Tuesday, September 16, 2014

Visit to Coastal Maine Botanic Garden

My first visit in to the Coastal Maine Botanic Gardens was in 2008, one year after opening.  There was lots of construction going on then.  Even so the gardens were very enjoyable to see.  Now that major construction is done and the plants are more established, I would say that the gardens are spectacular!  

This view over the Learner Garden of the Five Senses captures the care
that is taken in both the design and maintenance practices at the CMBG.

This bed of late-flowering Sneezeweed looked just like in the catalogs.

While the gardens do not consist entirely of native or indigenous species, these species do make up a major component of the plantings.  One of the goals of this garden is to show the people of this area what they can grow successfully in this northern climate.  

Considering this latest visit was in the second week of September, I was pleased to see so many of the plants were in full bloom, proving that Maine does not shut down after Labor Day.  Also while walking around the gardens I saw several staff members hard at work caring for the plants.  The results were clearly seen in how clean the beds were and how healthy the plantings looked.
These red and yellow flowers of  Blood Flower, a South American species of milkweed, really pop.
The North American butterflyweed (A. tuberosa) has similar form but is all orange.
One of the first plants I saw at the garden was Asclepias curassavica, Blood Flower, a South American native perennial, but grown as an annual in the US.  There is a Monarch Butterfly Waystation at the garden, so there are a preponderance of milkweeds, as well as other pollinator friendly plants.  An area for collecting and protecting Monarch chrysalis' is located in the Children's Garden.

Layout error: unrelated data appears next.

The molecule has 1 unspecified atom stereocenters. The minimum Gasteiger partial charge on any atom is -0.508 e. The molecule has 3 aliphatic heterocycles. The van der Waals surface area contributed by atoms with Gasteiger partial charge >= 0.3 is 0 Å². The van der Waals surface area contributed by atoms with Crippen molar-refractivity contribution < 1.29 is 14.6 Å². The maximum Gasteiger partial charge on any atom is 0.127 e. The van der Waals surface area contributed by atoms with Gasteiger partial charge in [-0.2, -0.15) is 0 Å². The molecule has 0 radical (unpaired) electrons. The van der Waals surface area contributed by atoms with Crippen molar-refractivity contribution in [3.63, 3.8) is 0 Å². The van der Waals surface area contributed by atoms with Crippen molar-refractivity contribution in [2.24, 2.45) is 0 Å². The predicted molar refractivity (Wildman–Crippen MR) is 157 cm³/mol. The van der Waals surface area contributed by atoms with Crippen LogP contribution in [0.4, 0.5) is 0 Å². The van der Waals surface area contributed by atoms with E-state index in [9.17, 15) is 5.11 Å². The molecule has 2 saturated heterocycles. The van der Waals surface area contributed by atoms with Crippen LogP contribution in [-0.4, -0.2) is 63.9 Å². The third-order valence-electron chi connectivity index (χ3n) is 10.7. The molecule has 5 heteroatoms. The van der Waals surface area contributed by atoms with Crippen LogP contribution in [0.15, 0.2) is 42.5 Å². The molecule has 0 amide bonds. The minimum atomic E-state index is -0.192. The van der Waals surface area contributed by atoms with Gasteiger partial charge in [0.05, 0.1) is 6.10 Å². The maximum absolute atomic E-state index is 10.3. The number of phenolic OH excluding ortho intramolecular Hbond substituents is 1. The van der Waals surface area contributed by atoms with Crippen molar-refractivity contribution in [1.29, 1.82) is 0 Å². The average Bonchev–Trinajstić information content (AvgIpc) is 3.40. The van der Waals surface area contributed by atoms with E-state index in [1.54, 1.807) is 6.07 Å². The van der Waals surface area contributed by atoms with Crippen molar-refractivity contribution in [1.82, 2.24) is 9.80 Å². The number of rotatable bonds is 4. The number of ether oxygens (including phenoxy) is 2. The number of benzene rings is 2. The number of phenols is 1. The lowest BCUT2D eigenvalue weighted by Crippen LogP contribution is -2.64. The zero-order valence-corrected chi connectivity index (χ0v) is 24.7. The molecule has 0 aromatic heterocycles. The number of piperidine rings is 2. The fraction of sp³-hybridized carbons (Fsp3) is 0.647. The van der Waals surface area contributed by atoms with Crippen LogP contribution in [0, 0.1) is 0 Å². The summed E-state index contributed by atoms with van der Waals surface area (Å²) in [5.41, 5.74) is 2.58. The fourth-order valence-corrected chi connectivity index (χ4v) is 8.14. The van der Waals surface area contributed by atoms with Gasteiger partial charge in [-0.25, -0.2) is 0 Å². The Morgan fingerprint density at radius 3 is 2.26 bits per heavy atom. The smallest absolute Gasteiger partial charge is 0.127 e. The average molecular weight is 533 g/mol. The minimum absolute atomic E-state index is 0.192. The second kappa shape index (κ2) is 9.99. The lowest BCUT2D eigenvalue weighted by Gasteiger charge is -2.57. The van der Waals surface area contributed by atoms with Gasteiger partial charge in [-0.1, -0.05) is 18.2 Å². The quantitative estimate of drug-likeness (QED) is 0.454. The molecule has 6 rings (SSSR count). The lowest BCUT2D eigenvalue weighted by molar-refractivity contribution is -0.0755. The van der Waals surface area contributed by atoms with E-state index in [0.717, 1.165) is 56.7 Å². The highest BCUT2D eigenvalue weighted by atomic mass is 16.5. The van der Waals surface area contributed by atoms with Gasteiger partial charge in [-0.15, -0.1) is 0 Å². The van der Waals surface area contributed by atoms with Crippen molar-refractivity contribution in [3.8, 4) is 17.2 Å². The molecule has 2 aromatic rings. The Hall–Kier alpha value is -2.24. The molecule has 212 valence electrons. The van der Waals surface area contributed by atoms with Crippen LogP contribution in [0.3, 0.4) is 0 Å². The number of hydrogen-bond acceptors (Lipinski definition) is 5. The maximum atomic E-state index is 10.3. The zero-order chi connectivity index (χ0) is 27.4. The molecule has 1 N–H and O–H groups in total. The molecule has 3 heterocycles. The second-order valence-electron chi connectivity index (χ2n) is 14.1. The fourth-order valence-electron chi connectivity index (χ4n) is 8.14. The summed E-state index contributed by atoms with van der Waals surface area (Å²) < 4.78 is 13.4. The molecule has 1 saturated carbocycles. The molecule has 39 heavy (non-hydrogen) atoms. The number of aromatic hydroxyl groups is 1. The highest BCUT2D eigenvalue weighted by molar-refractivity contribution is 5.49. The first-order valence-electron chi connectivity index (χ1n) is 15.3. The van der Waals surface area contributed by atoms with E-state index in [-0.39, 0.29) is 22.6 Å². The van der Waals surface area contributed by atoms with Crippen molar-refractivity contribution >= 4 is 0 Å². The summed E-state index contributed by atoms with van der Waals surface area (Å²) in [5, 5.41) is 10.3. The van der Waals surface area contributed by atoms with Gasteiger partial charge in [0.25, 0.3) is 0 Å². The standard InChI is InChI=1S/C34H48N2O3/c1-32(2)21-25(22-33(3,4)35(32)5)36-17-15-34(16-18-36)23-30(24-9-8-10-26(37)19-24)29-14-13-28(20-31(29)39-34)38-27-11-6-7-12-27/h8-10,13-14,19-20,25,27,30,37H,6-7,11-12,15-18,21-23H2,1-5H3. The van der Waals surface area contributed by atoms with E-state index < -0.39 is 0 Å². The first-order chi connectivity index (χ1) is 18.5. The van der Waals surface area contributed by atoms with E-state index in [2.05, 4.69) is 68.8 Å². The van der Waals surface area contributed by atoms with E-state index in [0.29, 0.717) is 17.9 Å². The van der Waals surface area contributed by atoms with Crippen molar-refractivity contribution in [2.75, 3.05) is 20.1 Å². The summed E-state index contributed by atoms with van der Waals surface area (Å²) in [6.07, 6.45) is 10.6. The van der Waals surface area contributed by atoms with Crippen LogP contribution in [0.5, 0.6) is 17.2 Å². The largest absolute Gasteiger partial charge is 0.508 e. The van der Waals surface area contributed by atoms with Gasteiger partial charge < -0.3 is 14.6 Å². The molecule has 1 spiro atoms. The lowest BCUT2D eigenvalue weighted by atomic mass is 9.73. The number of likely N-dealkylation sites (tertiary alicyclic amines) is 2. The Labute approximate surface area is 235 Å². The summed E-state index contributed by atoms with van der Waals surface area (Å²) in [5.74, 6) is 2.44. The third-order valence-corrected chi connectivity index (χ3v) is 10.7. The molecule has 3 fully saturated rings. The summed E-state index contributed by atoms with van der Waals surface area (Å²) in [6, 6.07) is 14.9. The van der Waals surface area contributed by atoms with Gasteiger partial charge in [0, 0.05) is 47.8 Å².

Monarch caterpillar on a milkweed at CMBG.
Tussock Moth caterpillar on a Swamp Milkweed, A. incarnata, in Maryland.
I'll admit I was jealous.  Back home in Maryland we've seen only one Monarch Butterfly so far this year.  And the only caterpillars on my milkweeds have been for the native Tussock Moth.  

The Children's garden contains many fun plants, bright colors and activities for kids.  Adults can also appreciate the playful nature of the planting themes in this area.

I've been looking at some classic labyrinths, but this pattern looks a lot more fun!
Not everything in the Children's Garden is a plant.
This is a play on a bedding planting.
One of the intensely designed gardens there is the Lerner Garden of the Five Senses, which was completed in 2009.  It has areas with plants that appeal to each of the five senses:  Taste (mostly culinary species), Scent, Touch (textured plants and hardscape), Sight and Sound (water features, croaking frogs and air movement through the plants). The design allows for maximum accessibility for disabled.  A detailed description of this garden has been posted on-line by Gregory Harris

These planted walls in the 'Taste' section make the plants more accessible for visitors to reach.
Cardinal Flower and Joe Pye Weed were two of the dominant species in the garden.

The Kitchen Garden was one of the first designed areas completed.  It demonstrates creative ways to grow edible plants.  Particularly using natural materials for trellising and mixing flowers for pollinators with food plants to get both an improved visual experience and better results with beneficial insects.

Zinnias and Purpletop Vervain are two of the flowering components of this edible garden.
The Greek Columnar Basil in the middle of this bed adds a strong structural feature.

While I have not explored many of the natural trails at CMBG, I did make it down to the water to get some beautiful views of Back River that abuts the property.

There are many beautiful, less intensely managed areas.  This view of Back River is from the Vayo Meditation Garden.   
If you are visiting Downeast Maine/Booth Bay, I recommend you spend a few hours at these gardens and you will see just how much and how well plants can be grown in northern New England.

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